Hong Kong will destroy its 28 tonnes of its stockpiled ivory, the Endangered Species Advisory Committee (ESAC) announced yesterday. This decision comes after Guangzhou in China destroyed six tonnes of ivory earlier this year.
Paul Shin Kam-shing, the chairman of ESAC, told the Independent: “Elephants have a value and a function when they are alive. We should not be putting a value or function on their tusks and body parts after they have been killed in a cruel way.”
ESAC agreed unanimously to destroy 28 tonnes of Hong Kong’s stockpile by incineration after a four-hour meeting with government officials. The first raft of ivory tusks and trinkets will be destroyed within the next six months and the remaining stockpile will be burned over the next two years.
Kam-shing said that Hong Kong encourages “countries all over the world to make concerted efforts in combating illegal poaching.”
According to Kam-shing, Hong Kong would also destroy any future seizures of ivory and the government would actively promote conservation of endangered species in the country.
Hong Kong’s ivory stockpile is one of the largest in the world. The country sees major demand for ivory from tourists from mainland China who buy ivory trinkets, chopsticks and carvings to display as art.
USA and Philippines destroyed their stockpiles of ivory in 2013, but Hong Kong’s decision is momentous because it represents a firm commitment from a nation where demand for ivory is at its highest.
The government will retain a few tonnes of ivory for use in scientific and educational projects. This is permitted by Cites, the international body to protect endangered wildlife.
Conservationists have applauded the decision as a major step in the battle against the ivory trade. Andrea Crosta, Executive Director of the Elephant Action League commented: “I think it's a very important step, a much meaningful gesture than the crush in mainland China [earlier this year].”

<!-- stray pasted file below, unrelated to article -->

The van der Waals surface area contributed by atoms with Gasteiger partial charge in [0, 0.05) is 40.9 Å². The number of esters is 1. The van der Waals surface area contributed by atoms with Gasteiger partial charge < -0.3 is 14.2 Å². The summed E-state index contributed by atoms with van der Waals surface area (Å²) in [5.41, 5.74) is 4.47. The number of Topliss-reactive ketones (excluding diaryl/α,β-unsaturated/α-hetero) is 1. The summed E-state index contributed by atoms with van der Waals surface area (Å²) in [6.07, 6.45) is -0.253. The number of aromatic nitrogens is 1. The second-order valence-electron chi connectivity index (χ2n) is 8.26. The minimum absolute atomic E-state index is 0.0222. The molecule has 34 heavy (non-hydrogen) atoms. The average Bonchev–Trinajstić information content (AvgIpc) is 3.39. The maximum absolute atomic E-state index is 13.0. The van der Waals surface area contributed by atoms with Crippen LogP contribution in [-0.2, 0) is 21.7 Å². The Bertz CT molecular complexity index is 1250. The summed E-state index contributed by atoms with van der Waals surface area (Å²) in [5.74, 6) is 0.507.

“It's early to say if we have a new partner in Hong Kong to curb the illegal ivory trade, but it's certainly a concrete action to get rid of most of their stock.”
Alex Hofford, programme director for Hong Kong for Elephants also commended the decision to destroy stockpiles: "We think its great, we are really happy with the government’s decision. America, China, and now Hong Kong are sending strong signals to ivory traders.
“[Buying ivory] immoral: its wrong and it should stop. This message will get through to consumers and it will scare them. If demand stops, so will poaching."
However, Hofford argued that the using ivory in schools for educational purposes was akin to using bags of cocaine to educate children about the dangers of drug use.
He said: "We think that treating ivory as art sends the wrong message to children. We don’t think that dead body parts should be in classrooms. Ivory belongs on elephants and not in schools. Having ivory in glass boxes sends wrong signal."
Shruti Suresh, wildlife campaigner with the Environmental investigation agency welcomed Hong Kong’s recognition of “the management burden and the security risk” posed by the stockpiling of ivory.
However, she said “we would urge the government to ensure that the stockpiles are destroyed in a transparent manner and after conducting an audit and taking DNA samples of the seized ivory for investigation and enforcement purposes.”
The Independent’s elephant appeal supports Space for Giants who work with international partners to stop the illegal trade of ivory. Follow our campaign page in the run-up to the London conference on 13 February, when heads of state from across the world will gather to find a global solution to wildlife crime.
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